Epsilon Data Breach: Expect a Surge in Spear Phishing Attacks
By Tony Bradley
Epsilon–the largest distributor of permission-based email in the world–revealed that millions of individual email addresses were exposed in an attack on its servers. While no other information was apparently compromised, security experts are warning users to brace for a tidal wave of more precise spear phishing attacks.
Epsilon is responsible for sending more than 40 billion marketing emails per year on behalf of its 2500-plus customers. These emails are not spam in the Rustock botnet sense of the word. These email messages are marketing and customer communication emails from major clients such as JP Morgan Chase, Capital One, CitiGroup, and others.
Andrew Storms, Director of Security Operations for nCircle, commented, “There’s no doubt you or someone you know has been affected because the list Epsilon has published looks like a slide of the most impressive customers from a sales presentation.”
Let’s take a look at what we know about the Epsilon data breach, and what you need to do now to protect yourself from any fallout as a result of the attack.
The press release from Epsilon was terse, and Epsilon has not been very forthcoming with additional details. The good news is that Epsilon seems to have detected the breach quickly, and did not waste any time notifying its customers. Those customers have subsequently not wasted any time communicating with individual users. I have received two emails already today from affected financial institutions.
Randy Abrams, director of technical education at ESET, says “I have not yet seen details of how the breach occurred. An SQL injection attack would be a decent guess, but it is only a guess. How it happened will only be important to lawyers trying to sue for negligence.”
What Is The Risk?
The fact that the breach only exposed email addresses–and not any additional personal or account information–is great news. The primary risk is that the attackers now have a list of millions of verified active email addresses to target with spam and phishing attacks.
If the attackers were able to get not just the email address, but also its affiliation with one of Epsilon’s customers, that will yield much more precise spear phishing attacks. Phishing is like casting a net. Spear phishing is narrowed down to a specific domain or company. But, these attacks would be to known email addresses that are also known to have a relationship with the company being spoofed in the attack–more like spear phishing with laser sighting and computer-guided telemetry.
Amol Sawarte, Vulnerabilities Lab Manager for Qualys, explains, “Phishing’ scams are the number one concern from this breach. Hackers could send fake emails pretending to be your bank, pharmacy, hotel or other business that were customers of Epsilon. The email will look real and will be convincing as attackers have the customer’s name and the company information that they did business with. The email could ask unsuspecting users to click on a link which can ask for credit card numbers, run malware, install spyware or carry out other attacks.”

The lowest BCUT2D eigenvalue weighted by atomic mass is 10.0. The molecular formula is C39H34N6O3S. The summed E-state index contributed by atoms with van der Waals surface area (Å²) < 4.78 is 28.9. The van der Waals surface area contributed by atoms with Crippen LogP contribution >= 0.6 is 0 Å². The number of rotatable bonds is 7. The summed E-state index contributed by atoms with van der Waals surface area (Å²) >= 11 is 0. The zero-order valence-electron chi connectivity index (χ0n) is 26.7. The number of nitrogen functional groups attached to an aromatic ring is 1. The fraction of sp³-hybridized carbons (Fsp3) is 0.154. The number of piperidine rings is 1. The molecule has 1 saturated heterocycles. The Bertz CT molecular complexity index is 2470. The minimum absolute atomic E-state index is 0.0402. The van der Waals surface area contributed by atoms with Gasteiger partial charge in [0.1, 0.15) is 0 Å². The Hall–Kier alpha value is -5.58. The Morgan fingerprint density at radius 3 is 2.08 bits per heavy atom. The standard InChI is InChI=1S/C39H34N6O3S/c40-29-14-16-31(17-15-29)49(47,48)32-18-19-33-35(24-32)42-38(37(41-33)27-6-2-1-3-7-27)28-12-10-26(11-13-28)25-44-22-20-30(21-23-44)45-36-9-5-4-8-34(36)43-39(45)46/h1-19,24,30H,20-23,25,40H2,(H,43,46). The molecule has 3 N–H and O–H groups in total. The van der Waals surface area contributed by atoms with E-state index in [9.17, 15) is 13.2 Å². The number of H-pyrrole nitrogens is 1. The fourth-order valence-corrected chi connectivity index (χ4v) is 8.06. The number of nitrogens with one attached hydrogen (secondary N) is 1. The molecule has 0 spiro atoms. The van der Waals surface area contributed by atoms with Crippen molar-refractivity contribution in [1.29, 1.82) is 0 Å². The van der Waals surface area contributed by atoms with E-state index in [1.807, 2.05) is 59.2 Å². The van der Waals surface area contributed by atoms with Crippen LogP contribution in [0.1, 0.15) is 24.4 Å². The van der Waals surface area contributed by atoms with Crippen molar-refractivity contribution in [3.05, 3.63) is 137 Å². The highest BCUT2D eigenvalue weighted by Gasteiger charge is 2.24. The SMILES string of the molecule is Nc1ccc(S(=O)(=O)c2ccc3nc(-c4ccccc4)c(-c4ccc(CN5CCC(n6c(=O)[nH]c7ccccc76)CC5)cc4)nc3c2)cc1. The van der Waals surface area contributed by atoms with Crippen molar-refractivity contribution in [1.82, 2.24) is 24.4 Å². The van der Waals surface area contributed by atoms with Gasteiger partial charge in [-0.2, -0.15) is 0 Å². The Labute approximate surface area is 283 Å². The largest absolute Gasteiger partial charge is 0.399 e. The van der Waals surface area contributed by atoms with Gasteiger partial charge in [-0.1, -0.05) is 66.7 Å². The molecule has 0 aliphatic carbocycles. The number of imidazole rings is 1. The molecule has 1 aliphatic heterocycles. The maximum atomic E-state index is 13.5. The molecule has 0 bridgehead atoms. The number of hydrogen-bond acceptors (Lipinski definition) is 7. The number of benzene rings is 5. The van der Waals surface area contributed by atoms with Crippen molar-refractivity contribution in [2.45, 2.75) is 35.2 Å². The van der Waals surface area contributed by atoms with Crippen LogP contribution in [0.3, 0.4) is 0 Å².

Eset’s Abrams adds, “Currently if I get an email from a financial institution that I do not do business with and it says there is a problem with my account, it is obviously a phishing attack. When phishers can tie the institution to the customer they can make a much more compelling story and will almost certainly have significantly higher success rates.”
How Can I Protect Myself?
Anup Ghosh, Founder and Chief Scientist at Invincea, cautions users to remember that email as a rule is not a trusted form of communication. An email can be easily forged or spoofed to appear as if it is from another entity. ” Forging an email from Best Buy or Citi is not very hard to do, along with the websites the links will take you to. The Website can look exactly the same as the Citi Website but actually be a forged Website under the control of a cyber-criminal.”
Storms warns, “Consumers should be even more vigilant than usual. It pays to think twice or three times about clicking on links, even for companies you know.”
Richard E. Mackey, Jr., Vice President of Consulting for SystemExperts, provides some additional insight that IT admins can put to use to protect the environment as a whole. “Companies can configure their spam filters to look for suspicious email. Administrators should also be tracking announcements from anti-virus and other security companies to keep abreast of signs of attacks that may be created to exploit the information the hackers have stolen.”
It seems likely that a surge in spear phishing attacks is inevitable. Users need to exercise a healthy dose of cautious skepticism for any emails–more than usual. Even if you are a customer of the company allegedly sending the email, and even if the email looks convincingly legitimate, don’t trust it.
Abrams sums up with this sage advice for users: “If you never log into a Website from a link in an email and never send your password, PIN, or other financial information in response to an email, you will easily repel almost all phishing attacks.”
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